One of Baltimore's best beards appears in Anchorage today, seeking hirsute glory in the World Beard and Mustache Championships.
Mickey Fried, 39, owns the beard as well as Belle Hardware in Bolton Hill. He is the only Marylander who dared go whisker-to-whisker with fuzzy faces from around the world, or at least the only one willing to shell out for travel to Alaska.
The prize that lured Fried all that way?
"I think you get a piece of paper with your name on it saying you were there," he said.
To say nothing of the bragging rights.
Someone who never made the cut in conventional sports can letter in facial hair with a little patience, product and resistance to spousal entreaties to shave.
"The contest originated with the Germans," Fried said. "I think it was just a good excuse for a bunch of guys saying they're up to something when, in fact, they were sitting around drinking beer and eating bratwurst. They just needed a cover story."
Fried has sported facial hair for some time, but only recently for sport.
"I've always had some kind of whiskers, either mutton chops, beard, goatee, what have you," he said. This is why friends thought to give him a heads-up about 18 months ago when they learned about a beard contest in Oil City.
"I'm not really a joiner of things," he said. "I went to see how it went, see what the people are like."
What Fried saw reminded him of a dog show, but in a good way, with lots of furry creatures prancing about.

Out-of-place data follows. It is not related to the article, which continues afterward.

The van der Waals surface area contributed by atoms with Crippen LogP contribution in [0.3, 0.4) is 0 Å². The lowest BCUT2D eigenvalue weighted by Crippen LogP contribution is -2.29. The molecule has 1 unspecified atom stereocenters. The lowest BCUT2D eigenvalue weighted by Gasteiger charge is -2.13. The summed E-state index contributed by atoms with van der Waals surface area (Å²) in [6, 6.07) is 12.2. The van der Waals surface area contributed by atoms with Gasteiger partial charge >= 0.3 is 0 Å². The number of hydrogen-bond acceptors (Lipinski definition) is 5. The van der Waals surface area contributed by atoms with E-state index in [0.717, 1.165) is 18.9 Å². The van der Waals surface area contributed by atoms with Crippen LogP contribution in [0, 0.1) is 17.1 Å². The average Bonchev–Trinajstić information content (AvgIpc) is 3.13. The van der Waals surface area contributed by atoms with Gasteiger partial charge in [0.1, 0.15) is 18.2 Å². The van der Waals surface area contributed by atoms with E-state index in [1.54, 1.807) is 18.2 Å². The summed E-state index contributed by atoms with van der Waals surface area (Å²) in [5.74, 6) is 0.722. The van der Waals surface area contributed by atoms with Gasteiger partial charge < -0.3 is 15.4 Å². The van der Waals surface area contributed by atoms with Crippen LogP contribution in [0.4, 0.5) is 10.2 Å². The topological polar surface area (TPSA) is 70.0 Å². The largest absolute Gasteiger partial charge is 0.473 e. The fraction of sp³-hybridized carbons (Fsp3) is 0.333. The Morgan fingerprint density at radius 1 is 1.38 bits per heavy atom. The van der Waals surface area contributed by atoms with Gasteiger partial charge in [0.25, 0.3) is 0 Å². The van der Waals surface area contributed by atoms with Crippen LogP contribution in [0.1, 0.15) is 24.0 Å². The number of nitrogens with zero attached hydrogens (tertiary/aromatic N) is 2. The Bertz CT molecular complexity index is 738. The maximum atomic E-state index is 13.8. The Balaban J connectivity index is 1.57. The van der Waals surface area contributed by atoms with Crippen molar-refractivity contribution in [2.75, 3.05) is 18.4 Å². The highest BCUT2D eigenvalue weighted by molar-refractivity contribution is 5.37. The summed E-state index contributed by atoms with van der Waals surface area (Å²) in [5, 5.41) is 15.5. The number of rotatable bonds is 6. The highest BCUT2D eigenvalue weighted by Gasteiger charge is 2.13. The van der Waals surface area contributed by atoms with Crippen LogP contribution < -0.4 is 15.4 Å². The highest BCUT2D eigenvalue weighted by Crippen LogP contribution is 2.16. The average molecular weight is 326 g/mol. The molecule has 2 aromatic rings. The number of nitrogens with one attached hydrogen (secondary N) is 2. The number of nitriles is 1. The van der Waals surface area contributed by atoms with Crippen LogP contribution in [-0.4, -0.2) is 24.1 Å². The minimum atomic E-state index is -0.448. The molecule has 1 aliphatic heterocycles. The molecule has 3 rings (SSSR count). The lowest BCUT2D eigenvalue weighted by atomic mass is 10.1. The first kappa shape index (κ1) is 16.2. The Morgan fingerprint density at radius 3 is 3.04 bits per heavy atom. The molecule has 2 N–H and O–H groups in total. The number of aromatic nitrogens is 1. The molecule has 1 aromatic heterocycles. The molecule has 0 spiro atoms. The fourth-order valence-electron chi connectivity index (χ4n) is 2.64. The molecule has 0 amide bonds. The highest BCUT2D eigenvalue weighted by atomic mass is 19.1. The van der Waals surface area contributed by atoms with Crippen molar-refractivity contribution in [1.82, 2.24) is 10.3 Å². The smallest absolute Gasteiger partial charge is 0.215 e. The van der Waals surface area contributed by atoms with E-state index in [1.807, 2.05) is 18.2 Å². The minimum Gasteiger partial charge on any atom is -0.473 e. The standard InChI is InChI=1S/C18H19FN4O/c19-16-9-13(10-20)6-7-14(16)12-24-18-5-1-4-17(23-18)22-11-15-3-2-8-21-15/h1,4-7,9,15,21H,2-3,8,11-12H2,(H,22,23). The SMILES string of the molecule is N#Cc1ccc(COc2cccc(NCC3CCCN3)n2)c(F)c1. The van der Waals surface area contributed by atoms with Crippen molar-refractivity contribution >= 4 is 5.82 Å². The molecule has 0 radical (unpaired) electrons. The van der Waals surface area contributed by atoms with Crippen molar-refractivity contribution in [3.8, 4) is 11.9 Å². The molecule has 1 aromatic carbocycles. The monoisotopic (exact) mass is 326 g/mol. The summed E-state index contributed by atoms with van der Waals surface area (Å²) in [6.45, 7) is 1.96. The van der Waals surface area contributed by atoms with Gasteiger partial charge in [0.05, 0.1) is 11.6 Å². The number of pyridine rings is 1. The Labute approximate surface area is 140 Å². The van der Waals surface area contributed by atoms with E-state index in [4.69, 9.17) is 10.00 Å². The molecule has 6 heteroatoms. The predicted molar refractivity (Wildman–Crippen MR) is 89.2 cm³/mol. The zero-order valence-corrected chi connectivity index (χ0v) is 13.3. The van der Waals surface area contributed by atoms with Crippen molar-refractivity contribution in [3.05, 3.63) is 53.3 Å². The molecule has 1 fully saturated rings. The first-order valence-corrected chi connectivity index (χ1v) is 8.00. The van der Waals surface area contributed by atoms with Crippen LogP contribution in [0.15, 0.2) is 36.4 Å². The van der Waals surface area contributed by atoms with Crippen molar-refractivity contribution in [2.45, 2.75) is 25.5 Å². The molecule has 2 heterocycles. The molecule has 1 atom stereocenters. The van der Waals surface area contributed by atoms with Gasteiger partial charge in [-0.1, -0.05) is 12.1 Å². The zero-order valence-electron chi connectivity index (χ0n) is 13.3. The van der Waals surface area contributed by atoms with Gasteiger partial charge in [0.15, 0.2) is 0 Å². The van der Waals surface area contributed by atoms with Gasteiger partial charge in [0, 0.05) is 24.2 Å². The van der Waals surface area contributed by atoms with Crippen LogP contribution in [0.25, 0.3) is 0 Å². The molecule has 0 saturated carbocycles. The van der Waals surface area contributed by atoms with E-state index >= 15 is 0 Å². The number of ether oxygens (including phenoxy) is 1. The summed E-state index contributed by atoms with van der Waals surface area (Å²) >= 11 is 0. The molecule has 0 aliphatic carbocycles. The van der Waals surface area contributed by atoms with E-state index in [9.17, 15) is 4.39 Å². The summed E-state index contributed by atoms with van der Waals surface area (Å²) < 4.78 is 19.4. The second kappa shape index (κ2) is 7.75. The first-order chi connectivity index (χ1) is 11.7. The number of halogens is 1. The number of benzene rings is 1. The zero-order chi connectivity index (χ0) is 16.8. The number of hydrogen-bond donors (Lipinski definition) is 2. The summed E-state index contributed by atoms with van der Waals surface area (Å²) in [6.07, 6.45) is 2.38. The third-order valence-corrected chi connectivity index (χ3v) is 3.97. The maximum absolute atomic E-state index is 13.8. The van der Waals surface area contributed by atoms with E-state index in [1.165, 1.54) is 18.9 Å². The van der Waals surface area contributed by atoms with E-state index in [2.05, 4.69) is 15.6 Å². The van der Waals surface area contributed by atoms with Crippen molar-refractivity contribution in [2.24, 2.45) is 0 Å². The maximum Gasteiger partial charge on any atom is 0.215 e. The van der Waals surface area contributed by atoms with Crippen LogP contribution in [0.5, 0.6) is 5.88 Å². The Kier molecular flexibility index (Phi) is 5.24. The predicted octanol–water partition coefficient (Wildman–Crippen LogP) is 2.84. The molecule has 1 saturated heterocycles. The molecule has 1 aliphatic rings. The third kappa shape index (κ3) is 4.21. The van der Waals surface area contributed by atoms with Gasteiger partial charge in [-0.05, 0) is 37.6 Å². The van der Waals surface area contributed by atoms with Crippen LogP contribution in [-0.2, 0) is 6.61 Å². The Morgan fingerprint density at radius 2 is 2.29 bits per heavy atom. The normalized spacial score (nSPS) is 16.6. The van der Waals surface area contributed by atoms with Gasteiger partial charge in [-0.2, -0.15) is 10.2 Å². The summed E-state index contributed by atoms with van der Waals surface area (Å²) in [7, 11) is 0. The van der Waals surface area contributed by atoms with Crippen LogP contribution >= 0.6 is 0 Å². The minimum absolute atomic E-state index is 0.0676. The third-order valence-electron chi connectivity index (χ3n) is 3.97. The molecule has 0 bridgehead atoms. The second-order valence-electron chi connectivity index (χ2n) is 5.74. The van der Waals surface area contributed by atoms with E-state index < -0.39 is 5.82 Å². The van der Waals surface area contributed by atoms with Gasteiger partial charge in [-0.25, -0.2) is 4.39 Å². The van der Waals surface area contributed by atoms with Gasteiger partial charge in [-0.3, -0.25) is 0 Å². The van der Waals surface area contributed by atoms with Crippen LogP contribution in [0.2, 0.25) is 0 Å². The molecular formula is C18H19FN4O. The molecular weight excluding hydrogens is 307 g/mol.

"You've got your sporting categories [in dog shows], you've got your toy categories," he said. In beard competitions, it's "full beard natural" or "full beard, styled mustache" or "freestyle," in which the beard is turned into a fanciful shape, like the Tower of London or a bicycle.
There are 18 beard categories in all, including two named for great Italians whose achievements in the arts and on the battlefield cruelly eclipse their contributions to grooming: Giuseppe Verdi and Giuseppe Garibaldi.
"I fall into the Verdi category," Fried said. "Might be on the edge of a Garibaldi. I don't style the beard itself. It is full and rounded - no hair spray, no mousse - but I style the mustache."
In the Verdi class, Fried is allowed to use wax on the 'stache, and he does.
"It's kind of brushed out to the side and a little bit forward," he said. "I do twist it in the points for the show."
Since that first contest in Pennsylvania, Fried has attended beard competitions in Virginia and Brooklyn, N.Y.
The New York event happened to fall on his third wedding anniversary. His wife, artist Jodi Hoover, tagged along.
"My wife is a really good sport," Fried said.
Hoover has accompanied Fried to Alaska, but strictly as a spectator.
"Some of the contests do have a ladies' category, but my wife isn't into it that much," he said.
Said Hoover: "There are limits."